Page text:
Here are a few links I found about this topic:


Using a hot box requires a little more forethought and preparation since you have to wait so long for the meal to finish cooking, but you will use half (or less) of the energy usually required to prepare your gourmet delicacies, hence being kind to both the environment and your pocketbook.



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Guest's picture

Wow, this is the first time I've heard of this. I'd be scared to do it, but it is interesting!

Will Chen's picture

Wow, I thought you meant "hot plate" but it was a typo.  I never knew such a technique existed.  Thanks Nora, that's very interesting!

Guest's picture

Backpacker's save the weight of extra fuel by using a pot "cozy". It is made to fit the pot and proved a bit of insulation.

I've found that pressure cookers are a great way to save time and fuel. REI has one that they claim is good for camping, but I use it at home.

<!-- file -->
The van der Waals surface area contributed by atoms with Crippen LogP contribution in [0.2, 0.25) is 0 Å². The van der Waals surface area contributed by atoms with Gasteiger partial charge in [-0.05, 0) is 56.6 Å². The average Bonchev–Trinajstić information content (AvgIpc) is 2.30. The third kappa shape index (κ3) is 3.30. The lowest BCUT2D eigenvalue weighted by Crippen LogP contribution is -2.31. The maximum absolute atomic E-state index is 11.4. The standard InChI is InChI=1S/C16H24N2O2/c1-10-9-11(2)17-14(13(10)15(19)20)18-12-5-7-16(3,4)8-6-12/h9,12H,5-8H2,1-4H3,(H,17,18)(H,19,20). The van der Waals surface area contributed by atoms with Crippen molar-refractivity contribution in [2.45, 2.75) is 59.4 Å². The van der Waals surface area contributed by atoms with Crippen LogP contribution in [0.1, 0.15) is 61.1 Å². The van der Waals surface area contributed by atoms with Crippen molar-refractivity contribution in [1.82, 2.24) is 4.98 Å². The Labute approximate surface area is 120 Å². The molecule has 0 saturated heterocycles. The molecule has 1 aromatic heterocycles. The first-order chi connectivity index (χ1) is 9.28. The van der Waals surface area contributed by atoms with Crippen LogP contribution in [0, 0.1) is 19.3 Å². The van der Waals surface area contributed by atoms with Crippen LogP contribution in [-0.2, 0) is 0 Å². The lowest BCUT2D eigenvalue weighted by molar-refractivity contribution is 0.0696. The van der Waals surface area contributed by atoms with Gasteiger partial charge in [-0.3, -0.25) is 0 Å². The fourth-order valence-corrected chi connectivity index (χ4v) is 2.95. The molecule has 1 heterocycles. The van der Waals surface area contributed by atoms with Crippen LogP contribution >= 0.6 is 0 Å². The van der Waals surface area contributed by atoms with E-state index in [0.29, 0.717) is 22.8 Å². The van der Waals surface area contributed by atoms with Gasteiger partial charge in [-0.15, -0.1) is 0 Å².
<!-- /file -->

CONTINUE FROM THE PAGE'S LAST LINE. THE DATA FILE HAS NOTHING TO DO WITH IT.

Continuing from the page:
Guest's picture

Check this out it is a cooking method used in alot of third world countries in combination with the hotbox method.

Myscha Theriault's picture

I've heard of the solar cooking boxes, but never this one. Cool.

Myscha Theriault's picture

I've heard of the solar cooking boxes, but never this one. Cool.

Guest's picture

Assuming you put a layer of insulation so the inside doesn't melt, why couldn't you use a cooler?

Guest's picture
Cindy M

Sounds neat and I'd try it. What have you had great success with?

Nora Dunn's picture

In regards to the question about using a cooler - certainly you can! It just needs to be big enough to house your pot plus the additional layers of insulation. In fact, many people use coolers as their hot boxes.

So far I've had success with cooking rice and lentils/beans, potatoes (for mashing), as well as braised red cabbage. I'm still experimenting, but basically anything that could go into a slow cooker would work, and especially things that wouldn't suffer if they are overcooked. I haven't tried it with any meat, and as I said in the article I'd be nervous to do so. But the starchy staples work wonderfully. I cook them on the stove for a quarter to half the time required, and throw it in the hot box to complete the process.